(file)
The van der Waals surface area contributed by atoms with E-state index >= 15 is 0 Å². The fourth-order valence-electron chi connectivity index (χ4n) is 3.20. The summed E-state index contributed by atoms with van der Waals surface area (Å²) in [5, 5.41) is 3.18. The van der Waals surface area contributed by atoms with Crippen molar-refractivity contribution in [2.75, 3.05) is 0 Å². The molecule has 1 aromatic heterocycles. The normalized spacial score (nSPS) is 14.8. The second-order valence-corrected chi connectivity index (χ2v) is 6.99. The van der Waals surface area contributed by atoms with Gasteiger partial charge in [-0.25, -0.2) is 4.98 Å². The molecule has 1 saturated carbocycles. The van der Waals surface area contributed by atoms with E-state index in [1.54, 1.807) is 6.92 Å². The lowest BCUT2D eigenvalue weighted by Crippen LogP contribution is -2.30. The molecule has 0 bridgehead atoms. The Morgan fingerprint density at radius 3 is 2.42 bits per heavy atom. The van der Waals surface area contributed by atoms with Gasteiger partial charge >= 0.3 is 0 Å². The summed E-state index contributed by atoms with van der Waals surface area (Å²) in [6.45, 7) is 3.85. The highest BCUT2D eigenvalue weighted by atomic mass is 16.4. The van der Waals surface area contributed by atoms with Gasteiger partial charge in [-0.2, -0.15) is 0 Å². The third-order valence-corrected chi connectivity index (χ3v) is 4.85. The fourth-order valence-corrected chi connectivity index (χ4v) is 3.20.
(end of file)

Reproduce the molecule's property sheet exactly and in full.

The van der Waals surface area contributed by atoms with E-state index >= 15 is 0 Å². The fourth-order valence-electron chi connectivity index (χ4n) is 3.20. The summed E-state index contributed by atoms with van der Waals surface area (Å²) in [5, 5.41) is 3.18. The van der Waals surface area contributed by atoms with Crippen molar-refractivity contribution in [2.75, 3.05) is 0 Å². The molecule has 1 aromatic heterocycles. The normalized spacial score (nSPS) is 14.8. The second-order valence-corrected chi connectivity index (χ2v) is 6.99. The van der Waals surface area contributed by atoms with Gasteiger partial charge in [-0.25, -0.2) is 4.98 Å². The molecule has 1 saturated carbocycles. The van der Waals surface area contributed by atoms with E-state index in [1.54, 1.807) is 6.92 Å². The lowest BCUT2D eigenvalue weighted by Crippen LogP contribution is -2.30. The molecule has 0 bridgehead atoms. The Morgan fingerprint density at radius 3 is 2.42 bits per heavy atom. The van der Waals surface area contributed by atoms with Gasteiger partial charge >= 0.3 is 0 Å². The summed E-state index contributed by atoms with van der Waals surface area (Å²) in [6.45, 7) is 3.85. The highest BCUT2D eigenvalue weighted by atomic mass is 16.4. The van der Waals surface area contributed by atoms with Gasteiger partial charge in [-0.2, -0.15) is 0 Å². The third-order valence-corrected chi connectivity index (χ3v) is 4.85. The fourth-order valence-corrected chi connectivity index (χ4v) is 3.20.